Bad breath is experienced by most people at some time. It may simply be “morning breath” but can be a persistent chronic condition which affects a person’s everyday life and confidence. It is almost always caused initially by poor oral hygiene leading to a build up of excess bacteria in the mouth which give off smelly gases. So, contrary to popular belief, the following do not usually contribute towards the problem of halitosis: constipation, tonsils, tummy problems and food.
If bad breath is making you self conscious we can help with hygiene and home care advice to ensure your teeth and gums not only look good but are healthy too.
Here are our top tips for fresh breath:
- Clean your teeth twice a day – once before breakfast and then last thing at night.
- Remember to de-fuzz your tongue regularly with a special tongue scraper or normal toothbrush.
- Floss each day.
- Avoid foods such as onion and garlic which can cause bad breath
Persistent problems with bad breath are often associated with gum disease and people who suffer from gum disease have four times the chance of suffering from bad breath or halitosis as those that don’t.
So what is bad breath? Bad breath, otherwise known as oral malodour or halitosis, is a build up of gases produced by certain bacteria in the mouth. These gases form an unpleasant odour which is noticeable when one speaks or breathes out. Often this is worse after a night’s sleep especially if the mouth dries out. Most people suffer from this “morning breath” and this can be resolved by brushing.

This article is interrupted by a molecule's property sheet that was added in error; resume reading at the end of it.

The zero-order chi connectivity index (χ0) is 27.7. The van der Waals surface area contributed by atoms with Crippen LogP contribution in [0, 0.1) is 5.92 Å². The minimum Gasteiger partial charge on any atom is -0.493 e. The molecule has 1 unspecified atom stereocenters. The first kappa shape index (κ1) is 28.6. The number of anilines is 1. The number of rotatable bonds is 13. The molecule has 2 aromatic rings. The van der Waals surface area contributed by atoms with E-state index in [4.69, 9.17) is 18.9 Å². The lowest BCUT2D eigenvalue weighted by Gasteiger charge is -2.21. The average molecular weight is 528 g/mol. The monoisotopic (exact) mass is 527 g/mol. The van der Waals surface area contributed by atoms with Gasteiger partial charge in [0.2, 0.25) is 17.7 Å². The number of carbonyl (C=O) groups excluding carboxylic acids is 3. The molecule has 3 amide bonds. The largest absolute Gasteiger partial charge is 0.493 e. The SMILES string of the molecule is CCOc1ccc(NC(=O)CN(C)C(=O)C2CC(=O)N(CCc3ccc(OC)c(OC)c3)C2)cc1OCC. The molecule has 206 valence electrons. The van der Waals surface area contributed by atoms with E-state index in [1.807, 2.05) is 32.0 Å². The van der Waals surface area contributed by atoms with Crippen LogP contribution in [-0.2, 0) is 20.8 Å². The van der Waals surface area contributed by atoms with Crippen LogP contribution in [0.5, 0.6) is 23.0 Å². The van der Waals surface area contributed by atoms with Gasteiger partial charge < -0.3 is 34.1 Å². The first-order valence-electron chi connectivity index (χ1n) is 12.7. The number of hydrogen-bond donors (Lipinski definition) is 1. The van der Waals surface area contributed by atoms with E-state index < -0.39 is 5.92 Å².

Research shows 55% to 65% of people have halitosis chronically and 95% at some time or other. Even when the sufferer is diligent with good oral hygiene, bad breath usually still comes from the “oral cavity”.
Bad breath mainly occurs from an accumulation of bacteria which happens if the whole mouth, and not just the teeth and gums, is not cleaned thoroughly on a daily basis. Other conditions that can influence bad breath are illness, low fluid intake, stress and lack of salivary flow.
How do you know if you have bad breath? It is notoriously difficult for anyone to detect whether they have halitosis. The best way to check if you have bad breath is to ask a family member, partner or a close friend for their opinion. Another simple way to check if you have bad breath is to lick your wrist, starting with the back of the tongue and wiping the whole of it over the inner wrist to the tip. Leave the saliva to dry for 10 seconds and smell the area for any unpleasant odours. Many people think they have a problem with halitosis when they don’t.
Bad breath may persist even though you brush daily. People who have gum disease have more oral malodour than people without gum disease. If your gums have any redness, swelling or bleed at all on brushing then you have gum disease. An average of £350 million per year is spent in the U.K. on mouth fresheners that do not work or are not used correctly. They simply disguise one odour with another that lasts no more than 15 minutes. Mouthwashes alone will not solve the problem. If you have or think you have gum disease, proper assessment by a hygienist is essential to eradicate or halt the disease.